Young Hollywood takes on punk legends
Last weekend, subjects of teen worship Kristen Stewart and Dakota Fanning starred as the girl-power punk rockers Joan Jett and Cherie Currie of the Runaways. Not only did the duo take on new personalities and wardrobes for the roles, they bravely accepted the responsibility of covering well-known Runaways songs for the soundtrack.
The soundtrack perfectly encompasses the â70s feel of the band, featuring not only covers by Stewart and Fanning but also original Runaways tracks and cameos from artists such as the Sex Pistols and Suzi Quatro. The soundtrack successfully relates The Runawaysâ story, ranging from other well-known artists to Joan Jettâs solo career.
The journey began with âCherry Bomb,â a track written spontaneously for Cherie Currieâs lead singer audition. The lyrics scream rebellion and carelessness as Currie proclaims, Hello world / Iâm your wild girl / Iâm your cherry bomb.
Fanningâs take on the tune infuses the lyrics with a sweeter quality than Currieâs original recording. At first, Fanningâs schoolgirl affectation feels overwrought, but after the first two or three lines, Fanning plunges in and assumes a perfect vocal persona, melding a bit of her own spunky personality with the rebellious timbre of the tune.
Soon enough, the listener can let go of the common representation of Fanning as a rising starlet and see instead the persona of powerhouse teenager she adopted for the film. Though no perfect imitation, she offers a new take on the song and stays true to the feeling of it, unlike covers such as Britney Spearsâ rendition of Jettâs âI Love Rock and Roll.â
When it comes to Stewartâs singing, the shift is less dramatic. The duo pair up for another track from The Runawaysâ 1970s debut album.
On âDead End Justice,â Stewartâs characteristically low voice works perfectly for the imitation of rough-sounding Joan Jett. On this track, however, Fanning somewhat overshadows Stewart and shows off her range. Although the lines sometimes sound forced, the actresses both sound as if they made a full effort to adopt the attitude of the era and the girls. On this track, they must speak almost sneeringly, as they state, No more school / Or mommy for me / Stealing cars / And breaking hearts.
Stewartâs tomboy attitude nicely pairs with Dakotaâs sweeter tone, and at one point the song includes a scene in which the girls converse in what sounds like a jail cell with sexual, rebellious words and tones.
Of course, today the idea of an all-girl band sounds far from scandalous, but back in the 1970s the rock music scene was mostly, if not entirely, male-dominated. Along with other cover tracks, the album includes some original Runaways tracks to expose new listeners to the persona of the band and allow decade-long fans to relive memories.
âI Wanna Be Where The Boys Areâ from The Runawaysâ live album, Live in Japan, displays the attitude of the often lingerie-clad Currie. She yells out to the boys in the audience and goes on to sing, I wanna love how the boys love / I wanna be where the boys are.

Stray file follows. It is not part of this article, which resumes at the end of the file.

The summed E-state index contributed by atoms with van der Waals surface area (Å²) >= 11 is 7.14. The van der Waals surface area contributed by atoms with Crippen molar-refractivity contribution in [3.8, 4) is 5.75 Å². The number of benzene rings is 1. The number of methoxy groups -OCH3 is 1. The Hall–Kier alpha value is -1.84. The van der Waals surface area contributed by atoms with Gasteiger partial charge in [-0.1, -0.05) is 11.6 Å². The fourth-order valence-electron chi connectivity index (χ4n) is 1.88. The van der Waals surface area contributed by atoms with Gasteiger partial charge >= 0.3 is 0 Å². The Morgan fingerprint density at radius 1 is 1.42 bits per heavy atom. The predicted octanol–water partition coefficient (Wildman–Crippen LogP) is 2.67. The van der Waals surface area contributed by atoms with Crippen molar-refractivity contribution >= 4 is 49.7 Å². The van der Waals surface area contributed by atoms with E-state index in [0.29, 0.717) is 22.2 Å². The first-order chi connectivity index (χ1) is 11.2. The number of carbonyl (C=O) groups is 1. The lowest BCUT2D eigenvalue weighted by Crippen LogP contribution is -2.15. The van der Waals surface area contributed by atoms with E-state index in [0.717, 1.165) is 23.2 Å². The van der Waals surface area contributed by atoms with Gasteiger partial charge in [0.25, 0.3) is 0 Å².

The song recalls the bandâs uniqueness in its attempt to thrive within a predominantly male genre. The live track displays Currieâs voice in all its raw authenticity and honestly showcases the powerful playing of the bandâs instrumentalists.
Before forming the band, Jett was fascinated by glam rock artists. To pay due tribute to this formative influence, David Bowie is rightfully represented with a track on the soundtrack.
Albeit a different sound from The Runawaysâ hard rock tracks, Bowieâs âRebel, Rebelâ touches on common themes, including parental disapproval. The lyrics tell a story as Bowie speaks to an unknown subject with the words, Youâve got your mother in a whirl / Sheâs not sure if youâre a boy of a girl. But far from being an admonishment, the track, with its light beat and repeating guitar chords, actually offers some support for the character. Bowie ends the chorus with Hot tramp / I love you so.
Another glam rock artist keeps Bowie company in the album. Nick Gilderâs effeminate and oftentimes sensual voice also tells a story in the tune âRoxy Roller.â The guitar chords sound deeper and more sexual, but no less carefree than âRebel, Rebel.â Though not as specific, the song also delves into the personality of the character, as Gilder sings of a Flashlight dream / Peaches and cream delight, sometimes giving a high-pitched scream and sometimes a suggestive whisper.
In 1975, 16-year-old Joan Jett decided to pursue her passion and start an all-girl band. The movie attempts to get to the heart of the story, and the soundtrack similarly tries to recreate the mood of the era and the spitfire, all-girl musical movement. The soundtrack definitely will not gain the approval of listeners who are faint of heart when it comes to punk and glam rock but is perfect for The Runawaysâ fans â both back in the 1970s and today.
Vastly different from any of the popular tunes currently on iTunesâ top charts, the songs offer unapologetic punk-rock chords and anti-authority lyrics that all seem to summarize the quest for finding a new and true identity. Unlike other soundtracks with artists that write songs to complement the movie, the album goes straight to the essence of The Runaways and similar artists of the time. The album encompasses a genuine love for rock and the artists who transformed and influenced todayâs rock music.